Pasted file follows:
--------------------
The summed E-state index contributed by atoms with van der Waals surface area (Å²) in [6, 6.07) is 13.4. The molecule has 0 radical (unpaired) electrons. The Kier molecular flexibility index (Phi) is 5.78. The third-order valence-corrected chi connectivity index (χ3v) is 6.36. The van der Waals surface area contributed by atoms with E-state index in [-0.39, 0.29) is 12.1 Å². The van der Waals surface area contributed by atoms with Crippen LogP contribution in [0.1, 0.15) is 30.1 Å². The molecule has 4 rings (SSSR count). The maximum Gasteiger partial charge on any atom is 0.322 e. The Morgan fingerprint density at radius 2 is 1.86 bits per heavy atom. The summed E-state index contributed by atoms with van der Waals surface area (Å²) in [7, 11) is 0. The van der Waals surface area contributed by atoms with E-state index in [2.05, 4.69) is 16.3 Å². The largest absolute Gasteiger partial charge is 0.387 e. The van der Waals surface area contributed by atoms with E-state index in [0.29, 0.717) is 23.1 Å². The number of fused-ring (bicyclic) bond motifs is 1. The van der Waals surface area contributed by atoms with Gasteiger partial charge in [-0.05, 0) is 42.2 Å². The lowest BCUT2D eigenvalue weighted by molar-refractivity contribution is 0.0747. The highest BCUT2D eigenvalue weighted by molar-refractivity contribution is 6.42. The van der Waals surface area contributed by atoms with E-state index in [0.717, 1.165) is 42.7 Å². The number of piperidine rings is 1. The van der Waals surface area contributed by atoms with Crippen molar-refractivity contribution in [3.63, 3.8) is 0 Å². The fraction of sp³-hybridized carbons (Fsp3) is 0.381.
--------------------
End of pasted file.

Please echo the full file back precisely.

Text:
The summed E-state index contributed by atoms with van der Waals surface area (Å²) in [6, 6.07) is 13.4. The molecule has 0 radical (unpaired) electrons. The Kier molecular flexibility index (Phi) is 5.78. The third-order valence-corrected chi connectivity index (χ3v) is 6.36. The van der Waals surface area contributed by atoms with E-state index in [-0.39, 0.29) is 12.1 Å². The van der Waals surface area contributed by atoms with Crippen LogP contribution in [0.1, 0.15) is 30.1 Å². The molecule has 4 rings (SSSR count). The maximum Gasteiger partial charge on any atom is 0.322 e. The Morgan fingerprint density at radius 2 is 1.86 bits per heavy atom. The summed E-state index contributed by atoms with van der Waals surface area (Å²) in [7, 11) is 0. The van der Waals surface area contributed by atoms with E-state index in [2.05, 4.69) is 16.3 Å². The largest absolute Gasteiger partial charge is 0.387 e. The van der Waals surface area contributed by atoms with E-state index in [0.29, 0.717) is 23.1 Å². The number of fused-ring (bicyclic) bond motifs is 1. The van der Waals surface area contributed by atoms with Gasteiger partial charge in [-0.05, 0) is 42.2 Å². The lowest BCUT2D eigenvalue weighted by molar-refractivity contribution is 0.0747. The highest BCUT2D eigenvalue weighted by molar-refractivity contribution is 6.42. The van der Waals surface area contributed by atoms with E-state index in [0.717, 1.165) is 42.7 Å². The number of piperidine rings is 1. The van der Waals surface area contributed by atoms with Crippen molar-refractivity contribution in [3.63, 3.8) is 0 Å². The fraction of sp³-hybridized carbons (Fsp3) is 0.381.